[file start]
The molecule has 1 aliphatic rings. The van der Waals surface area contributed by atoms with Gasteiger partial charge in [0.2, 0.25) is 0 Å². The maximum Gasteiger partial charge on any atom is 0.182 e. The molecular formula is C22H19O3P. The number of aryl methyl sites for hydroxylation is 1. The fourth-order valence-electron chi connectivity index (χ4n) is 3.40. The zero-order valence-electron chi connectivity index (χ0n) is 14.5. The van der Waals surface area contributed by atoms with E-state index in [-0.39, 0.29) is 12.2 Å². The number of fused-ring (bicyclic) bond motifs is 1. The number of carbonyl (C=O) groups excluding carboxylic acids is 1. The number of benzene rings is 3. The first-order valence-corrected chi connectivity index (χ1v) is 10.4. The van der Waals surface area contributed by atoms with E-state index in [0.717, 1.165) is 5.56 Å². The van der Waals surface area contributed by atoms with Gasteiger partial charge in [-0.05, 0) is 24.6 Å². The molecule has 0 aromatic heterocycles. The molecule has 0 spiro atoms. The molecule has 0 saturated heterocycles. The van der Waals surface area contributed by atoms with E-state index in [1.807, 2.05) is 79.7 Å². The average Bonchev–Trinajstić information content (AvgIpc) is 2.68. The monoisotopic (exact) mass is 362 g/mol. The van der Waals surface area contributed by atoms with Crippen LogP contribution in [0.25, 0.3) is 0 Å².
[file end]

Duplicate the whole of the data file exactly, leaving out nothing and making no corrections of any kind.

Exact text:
The molecule has 1 aliphatic rings. The van der Waals surface area contributed by atoms with Gasteiger partial charge in [0.2, 0.25) is 0 Å². The maximum Gasteiger partial charge on any atom is 0.182 e. The molecular formula is C22H19O3P. The number of aryl methyl sites for hydroxylation is 1. The fourth-order valence-electron chi connectivity index (χ4n) is 3.40. The zero-order valence-electron chi connectivity index (χ0n) is 14.5. The van der Waals surface area contributed by atoms with E-state index in [-0.39, 0.29) is 12.2 Å². The number of fused-ring (bicyclic) bond motifs is 1. The number of carbonyl (C=O) groups excluding carboxylic acids is 1. The number of benzene rings is 3. The first-order valence-corrected chi connectivity index (χ1v) is 10.4. The van der Waals surface area contributed by atoms with E-state index in [0.717, 1.165) is 5.56 Å². The van der Waals surface area contributed by atoms with Gasteiger partial charge in [-0.05, 0) is 24.6 Å². The molecule has 0 aromatic heterocycles. The molecule has 0 spiro atoms. The molecule has 0 saturated heterocycles. The van der Waals surface area contributed by atoms with E-state index in [1.807, 2.05) is 79.7 Å². The average Bonchev–Trinajstić information content (AvgIpc) is 2.68. The monoisotopic (exact) mass is 362 g/mol. The van der Waals surface area contributed by atoms with Crippen LogP contribution in [0.25, 0.3) is 0 Å².